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make-up for shiny faces

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Bob Cole
make-up for shiny faces
on Jul 16, 2007 at 12:14:46 am

No budget for a make-up artist, so I need to find a way to take the shine off my interviewees' faces. I now use hypo-allergenic powder, but there must be something specifically for this purpose. One issue I have is that it feels unsanitary to use the same pad on person after person.

I'm using a KinoFlo Diva, which is at least cooler for them, but for the oily-faced, the broad soft key tends to generate an even larger plane of highlights. So I need something that is subtle, but can handle most of a forehead as well as the tip of the nose.

I'd appreciate any tips from those of you who have to do without a make-up artist. Thanks!

-- Bob C

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Todd at Fantastic Plastic
Re: make-up for shiny faces
on Jul 16, 2007 at 1:17:54 pm

Well, yup, powder is gonna be the "industry standard"... that's what it is made for.

If you don't want to use the same pad over and over again, you can go to a beauty supply store and buy a big bag of them.

If you need more than powder on some folks, the sort of easy traditional way to go is Max Factor pancake makeup. You'll find tons of that in most makeup guy/gals cases in lots of different shades, but the one that is most often immediately grabbed (especially for men) is Max Factor Tan 2. Again, buy a bag of sponges to apply it.

If you have a particularly sweaty subject, and they are willing, you can use hairspray while they are still cool (before the sweating starts). Just have them close their eyes and hit them in the face with a bit of laquer-based hairspray (like AquaNet, or White Rain, the old-fashioned beauty parlor stuff). This is an old theatrical trick that really works... BUT keep in mind it is terrible for the skin so it needs to be washed off as soon as possible, and make sure the actor knows what you are about to do (and agrees) and is not allergic to it.


Todd Terry
Creative Director
Fantastic Plastic Entertainment, Inc.

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Tim Kolb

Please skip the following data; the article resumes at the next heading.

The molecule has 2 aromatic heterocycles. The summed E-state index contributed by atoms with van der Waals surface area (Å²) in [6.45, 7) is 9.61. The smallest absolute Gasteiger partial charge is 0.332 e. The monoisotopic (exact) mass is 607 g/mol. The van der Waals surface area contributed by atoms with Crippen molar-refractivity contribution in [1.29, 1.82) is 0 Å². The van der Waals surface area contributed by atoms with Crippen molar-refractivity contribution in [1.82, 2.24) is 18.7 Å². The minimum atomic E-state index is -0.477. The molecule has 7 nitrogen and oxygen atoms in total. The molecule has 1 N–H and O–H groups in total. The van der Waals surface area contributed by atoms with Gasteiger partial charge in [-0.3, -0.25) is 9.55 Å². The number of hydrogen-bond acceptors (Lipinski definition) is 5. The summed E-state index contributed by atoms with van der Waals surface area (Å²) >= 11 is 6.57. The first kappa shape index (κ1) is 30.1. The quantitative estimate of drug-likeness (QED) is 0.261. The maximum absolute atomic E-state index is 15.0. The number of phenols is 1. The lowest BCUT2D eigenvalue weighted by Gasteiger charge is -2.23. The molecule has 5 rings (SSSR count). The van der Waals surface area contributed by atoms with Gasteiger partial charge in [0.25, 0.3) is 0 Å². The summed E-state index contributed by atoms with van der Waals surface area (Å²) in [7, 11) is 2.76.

Re: make-up for shiny faces
on Jul 17, 2007 at 2:44:44 am

The best results I've been able to get in those situations when the make artist arrives in a bag instead of a car is to grab a bunch of the straight applicator pads (just toss them after each shoot) and corn starch powder. FAR more absorbent than talcum and doesn't seem to bunch up when the subject starts to perspire like talcum.

It's not a real make up artist, but if shiny highlight suppression is all you works...and remember to blend...


Kolb Productions,

Creative Cow Host,

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P. J. in Hollywood
Re: make-up for shiny faces
on Aug 21, 2007 at 4:43:34 am

Hi Bob,

You've hit on a subject all videographers experience but few do their homework and deal with; make-up.

Shine comes from mainly extra oily skin or perspiration. The trick is to identify which it is.

One of the first lessons a beginning make up artist learns is to identify which type of skin the subject has; normal, dry or oily. Normal is ideal. Dry requires moisturizers to correct so that the skin doesn't absorb too much make-up. Oily skin requires astringents, such as Witch Hazel, to remove excess oil. Fail to remove excess oil, and you'll be fighting shine.

This of course is done prior to putting any make-up on at all, and is probably beyond your activities. You probably deal with female talent that comes with make-up already applied (or) male talent with none at all.

Here are some tips you may find of use:

Make-up already applied: If the tallant has very oily skin, short of starting over, there are "mattifiers" made by many make-up companies to take the sine off. This is the easiest and quickest by far. They usually don't effect the make-up she already has on.

If there is too much oil on the skin for mattifiers, powder also works, but can be messy. Carry several shades of powder beginning with translucent powder and a bit darker. You'll need a bag of puffs so you never have to use the same puff for two people. You're right about being inunsanitary(and)unprofessional.